ISC Software Defect and Security Vulnerability Disclosure Policy
At ISC, we follow a fixed policy in determining how to disclose defects discovered in our software products. In each case we assess the severity of the issue using the Common Vulnerability Scoring System, which helps us determine the severity and urgency of the problem. We use the computed score to assess a severity level to determine whether an advisory should be issued and of what kind.
In cases where the severity of the issue (as measured by the CVSS score) is rated "low" or "medium" and we are not aware of any deliberate exploit strategy, we are not required by our policy to issue a notification. However, in cases where we are concerned the defect may have substantial operational impact for our users we may optionally issue an "Operational Notification" to inform customers about the issue and advise them how they may deal with it.
For issues with a CVSS score >= 5, where the severity level is rated as "high", "critical", or "critical & catastrophic", ISC will perform a Security Vulnerability Disclosure which, depending on the nature of the vulnerability, may consist of either of two types. We first look at whether the issue is in the public view already and whether or not it is causing operational distress. Issues are classed as either Type I (not in the wild) or Type II (in the wild). Having determined the severity level and the type of the vulnerability, our development teams develop fixes for the problem. When possible, we then have the issue tested by the original submitter (in addition to our own internal tests). When the tests are passed, we are ready to begin our phased disclosure process. This process is designed to allow maximum preparation time to our valued customers, as well as providing a public benefit to the security of the internet infrastructure by giving the security community and our vendors warning that a security disclosure is imminent.
In the event of a Type I Security Disclosure (not in the wild or causing known problems)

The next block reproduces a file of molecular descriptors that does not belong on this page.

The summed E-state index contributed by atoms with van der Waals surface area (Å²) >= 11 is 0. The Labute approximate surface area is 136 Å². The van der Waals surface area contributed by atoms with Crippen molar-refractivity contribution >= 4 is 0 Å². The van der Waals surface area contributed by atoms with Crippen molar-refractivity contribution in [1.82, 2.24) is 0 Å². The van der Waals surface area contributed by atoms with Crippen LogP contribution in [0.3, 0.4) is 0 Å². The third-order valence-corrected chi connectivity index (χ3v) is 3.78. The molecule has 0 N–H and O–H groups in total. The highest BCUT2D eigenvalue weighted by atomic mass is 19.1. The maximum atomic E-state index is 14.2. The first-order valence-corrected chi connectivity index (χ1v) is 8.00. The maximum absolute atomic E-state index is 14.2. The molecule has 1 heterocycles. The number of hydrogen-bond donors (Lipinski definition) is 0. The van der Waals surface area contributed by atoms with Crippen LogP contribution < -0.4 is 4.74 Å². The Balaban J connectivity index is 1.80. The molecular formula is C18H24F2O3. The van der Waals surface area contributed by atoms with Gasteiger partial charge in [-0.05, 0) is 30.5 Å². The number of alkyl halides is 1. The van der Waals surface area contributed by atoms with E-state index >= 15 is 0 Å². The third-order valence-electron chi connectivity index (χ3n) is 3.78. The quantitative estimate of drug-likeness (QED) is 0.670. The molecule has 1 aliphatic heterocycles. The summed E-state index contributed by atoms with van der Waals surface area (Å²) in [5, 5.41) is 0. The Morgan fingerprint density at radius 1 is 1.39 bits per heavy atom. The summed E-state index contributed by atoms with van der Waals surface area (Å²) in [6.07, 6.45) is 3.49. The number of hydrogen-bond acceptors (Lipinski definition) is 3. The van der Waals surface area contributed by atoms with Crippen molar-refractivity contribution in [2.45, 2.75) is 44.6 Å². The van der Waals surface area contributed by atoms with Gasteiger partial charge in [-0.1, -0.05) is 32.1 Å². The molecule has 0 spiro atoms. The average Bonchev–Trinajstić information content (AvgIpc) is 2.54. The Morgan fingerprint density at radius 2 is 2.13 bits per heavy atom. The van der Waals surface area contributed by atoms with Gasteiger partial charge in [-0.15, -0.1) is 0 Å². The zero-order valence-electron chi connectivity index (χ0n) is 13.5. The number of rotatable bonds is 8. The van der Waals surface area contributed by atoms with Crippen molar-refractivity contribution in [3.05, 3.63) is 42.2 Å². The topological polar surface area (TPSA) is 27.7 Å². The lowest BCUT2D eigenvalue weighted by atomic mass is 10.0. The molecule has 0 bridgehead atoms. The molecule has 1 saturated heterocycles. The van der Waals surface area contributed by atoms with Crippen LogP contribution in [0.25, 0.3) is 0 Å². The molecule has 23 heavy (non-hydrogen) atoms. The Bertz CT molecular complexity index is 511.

- Phase One: DNSco support customers receive formal notice and pre-release code snapshot as far in advance as possible. This is usually between two and five business days in advance of the release of the public disclosure and code.
- Phase Two: CSIRTs and other global security tracking organizations receive an email notice of the disclosure 24 hours before planned release of the public disclosure and link to where code will be available.
- Phase Three: Vendors who package our code into their operating systems, appliances, and products, receive an email notice of the disclosure 24 hours before planned release of the public disclosure and link to where code will be available.
- Phase Four: Public disclosure of the vulnerability, and release of patched versions of all currently supported affected code.
In the event of a Type II Security Disclosure (in the wild, or causing known problems)
- Phase One: DNSco support customers will get as much information as we have as quickly as we can safely release it. It is not generally possible to send patched code in advance, but when possible, this will be done. Notification is sometimes prior to public announcement, but not always. Whenever possible, ISC releases code to resolve a Type II disclosure within 24 hours of notification of the problem.
- Phase Two: CSIRTs and Vendors will get notification as soon as possible, but not always prior to public announcement.
During a Type II Security Disclosure, ISC will endeavor to contact all critically affected customers and vendors as promptly as possible.
For further information on ISC's Phased Disclosure Process or Security Vulnerability response processes, please contact ISC's Security Officer team firstname.lastname@example.org.
© 2001-2014 Internet Systems Consortium